Tshiab Vrindaban Project

Dr. Greg Emery served as the Director and a Faculty Member of the Global Leadership Center at Ohio University until spring 2015. Beginning in 2003 he led Ohio University students in research that documented and explored the New Vrindaban (Hare Krishna) community in nearby Moundsville, West Virginia. The project produced a several research reports: Ib phau ntawm kev tshawb fawb ntawm cov kev xyaum ntawm lub Hindu Community ntawm Tshiab Vrindaban (Part I)  (2011), Ib phau ntawm kev tshawb fawb ntawm cov kev xyaum ntawm Hindu Community ntawm Tshiab Vrindaban (Tshooj II)  (2011), thiab Cov Tswv Cuab Hauv Zej Zog 'Visions for the Future ntawm 40th ib xyoos ntawm Vrindaban  (2009), nrog rau ntau cov menyuam kawm ntawv cov ntawv tshaj tawm.

Hindu thiab Jain Communities hauv North Texas

Dr. Pankaj Jain is an associate professor of anthropology, philosophy, and religion at the University of North Texas. He is co-director of the Rural Sustainability Summit and co-leader of the India Initiatives group. Dr. Jain led an investigation of the religious and ecological practices of Hindus and Jains in North Texas. His project explored the connections between the religious traditions of local Hindus and Jains and their environmental practices. The project produced a substantial number of profiles of Hindu and Jain groups in North Texas and is connected to his book, Dharma thiab Ecology ntawm Hindu Communities: Sustenance thiab Sustainability (2011).

Qhov Kev Hloov Kev Ntseeg ntawm Atlanta, Georgia

Dr. Gary Laderman, Goodrich C. White professor and chair of the religion department at Emory University inaugurated the research project on the changing religious landscape of Atlanta, Georgia in 1998. The project had two objectives: gathering basic information about Hindu, Buddhist, and Muslim communities in metropolitan Atlanta and exploring the ways in which these newer religious traditions were adapting to, as well as shaping, American funeral rituals. The project produced a number of group profies and is connected two several books authored by Dr. Laderman: Kev ntseeg ntawm Atlanta: Kev cai dab qhuas Ntau haiv neeg nyob rau hauv lub Centennial Olympic City. (Atlanta: Scholars Press), 1996; Lub Txiaj Ntsig Dawb Huv: Cov Neeg Miskas Ntawm Txoj Kev Tuag Txoj Kev Ntseeg, 1799-1883 (New Haven: Yale University Press), 1999; thiab So nyob hauv kev sib haum xeeb: Lub Keeb Kwm Keeb Kwm Kev Tshaj Lij Txog Kev Tuag thiab Kev Pam Tuag Hauv Tsev nyob hauv Twentieth Century America (Oxford University Press), 2005.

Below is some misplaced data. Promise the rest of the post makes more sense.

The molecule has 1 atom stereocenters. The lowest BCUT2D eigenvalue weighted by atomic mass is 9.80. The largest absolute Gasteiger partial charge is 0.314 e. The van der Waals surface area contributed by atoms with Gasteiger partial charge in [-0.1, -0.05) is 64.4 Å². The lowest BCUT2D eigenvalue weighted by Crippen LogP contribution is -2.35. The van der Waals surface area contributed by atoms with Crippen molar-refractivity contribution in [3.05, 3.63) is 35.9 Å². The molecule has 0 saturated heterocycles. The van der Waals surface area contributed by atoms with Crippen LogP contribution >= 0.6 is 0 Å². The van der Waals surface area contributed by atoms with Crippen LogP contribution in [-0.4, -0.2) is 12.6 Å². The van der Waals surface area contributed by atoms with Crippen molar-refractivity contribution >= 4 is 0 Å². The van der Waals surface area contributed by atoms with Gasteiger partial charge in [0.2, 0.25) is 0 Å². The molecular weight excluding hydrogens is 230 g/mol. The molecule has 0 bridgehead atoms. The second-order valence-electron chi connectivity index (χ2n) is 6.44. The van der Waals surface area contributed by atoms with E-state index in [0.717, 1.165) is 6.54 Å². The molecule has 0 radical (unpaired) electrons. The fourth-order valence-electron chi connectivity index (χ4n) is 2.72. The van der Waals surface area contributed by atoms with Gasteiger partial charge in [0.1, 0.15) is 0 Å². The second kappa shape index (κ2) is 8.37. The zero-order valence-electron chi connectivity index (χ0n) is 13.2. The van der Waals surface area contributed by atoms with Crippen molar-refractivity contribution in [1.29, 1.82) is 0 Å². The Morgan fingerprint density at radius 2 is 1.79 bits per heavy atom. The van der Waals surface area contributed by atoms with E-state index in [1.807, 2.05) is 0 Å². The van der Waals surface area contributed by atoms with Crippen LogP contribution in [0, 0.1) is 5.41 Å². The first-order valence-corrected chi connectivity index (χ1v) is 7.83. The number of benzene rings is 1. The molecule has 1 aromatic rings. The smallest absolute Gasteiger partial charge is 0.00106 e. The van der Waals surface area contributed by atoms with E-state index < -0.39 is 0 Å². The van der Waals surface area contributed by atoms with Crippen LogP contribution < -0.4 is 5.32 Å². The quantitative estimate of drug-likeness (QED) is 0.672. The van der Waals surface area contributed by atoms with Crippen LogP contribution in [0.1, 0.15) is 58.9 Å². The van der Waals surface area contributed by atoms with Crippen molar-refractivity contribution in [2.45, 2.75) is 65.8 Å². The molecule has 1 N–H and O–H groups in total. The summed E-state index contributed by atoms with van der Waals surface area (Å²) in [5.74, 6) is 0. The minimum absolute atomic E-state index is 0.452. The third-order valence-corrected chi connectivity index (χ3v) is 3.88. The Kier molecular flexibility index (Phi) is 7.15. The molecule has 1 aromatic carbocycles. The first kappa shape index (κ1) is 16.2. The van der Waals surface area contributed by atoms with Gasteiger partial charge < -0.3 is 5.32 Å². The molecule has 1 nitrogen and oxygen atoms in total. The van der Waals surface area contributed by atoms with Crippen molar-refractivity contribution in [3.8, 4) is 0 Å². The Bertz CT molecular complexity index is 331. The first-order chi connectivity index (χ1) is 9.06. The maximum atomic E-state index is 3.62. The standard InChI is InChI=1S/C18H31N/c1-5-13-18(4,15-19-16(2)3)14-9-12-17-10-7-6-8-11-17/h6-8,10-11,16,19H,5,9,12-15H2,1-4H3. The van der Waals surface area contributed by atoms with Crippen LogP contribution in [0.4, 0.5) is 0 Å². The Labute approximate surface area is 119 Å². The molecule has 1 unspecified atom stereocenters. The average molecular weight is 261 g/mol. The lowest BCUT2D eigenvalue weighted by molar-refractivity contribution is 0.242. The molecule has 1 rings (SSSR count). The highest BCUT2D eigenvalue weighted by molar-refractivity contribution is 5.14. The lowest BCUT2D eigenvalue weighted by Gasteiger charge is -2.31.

Buddhist, Hindu, Jain, Muslim thiab Sikh Kev cai dab qhuas Centers nyob rau hauv Atlanta

In 2002, Dr. Kathryn McClymond, professor in and chair of the department of religious studies at Georgia State University, inaugurated a research project on  Buddhist, Hindu, Jain, Muslim and Sikh religious centers in and around Altanta, Georgia.Dr. McClymond and her students produced a number of profiles on groups in these traditions.

Mapping Post-1965 Immigrant Religious Communities nyob rau sab qaum teb Ohio

Dr. David Odell-Scott, tus thawj tswj hwm ntawm Kent State University, thiab Dr. Surinder Bhardwaj, xib fwb emeritus nyob rau hauv lub tuam tsev kawm ntawm Kent State University, tau tsim tsa ib qhov kev tshawb fawb ntawm cov neeg tuaj nyob hauv teb chaws Northern Ohio nyob 1999. Peb tes num mapped chaw nrog cov Buddhist, Hindu, Jain, Sikh, thiab Muslim kab lis kev cai, nrog rau cov haiv neeg txawv teb chaws Christian.

Pluralism in the ‘Bible Belt’: Mapping the Religious Diversity of South Georgia

Dr. Michael Stoltzfus, professor of religious studies at Valdosta State University, inaugurated a research project in 2006 on “Pluralism in the ‘Bible Belt’: Mapping the Religious Diversity of South Georgia.” The objectives of the project were to document historic changes in the region’s religious demographics and to explore some of the challenges faced by minority religious communities. The project emphasized new diversity as evidenced by its many churches and a Jewish community which recently celebrated its centennial—new communities of Muslims, Hindus, Korean Protestants, Latino Catholics, and others.

Kev Ntseeg Diversity hauv Upstate South Carolina

Dr Claude Stulting thiab Dr. Sam Britt, cov xibfwb qhia ntawv hauv lub koom haum ntawm kev ntseeg ntawm lub tsev kawm ntawv hauv Furman, tau tsim ib txoj haujlwm tshawb fawb hauv 1998 rau kev ntseeg ntau tshaj lij nyob rau Upstate South Carolina. Peb tes num tau muaj peb theem: qhov kev qhia txog kev cai dab qhuas ntawm South Carolina, kev tshawb nrhiav txog tej pab pawg hauv cov Upstate ntawm South Carolina, thiab kawm txog ib pawg neeg nyob hauv Midlands ntawm South Carolina, uas yog tsom rau ntawm cheeb tsam Columbia. Ib pawg ntau heev ntawm cov pawg profile tau tsim los ntawm lub phiaj xwm.

 

 

Qhia
Hloov tshiab: - 2:25 teev tsaus ntuj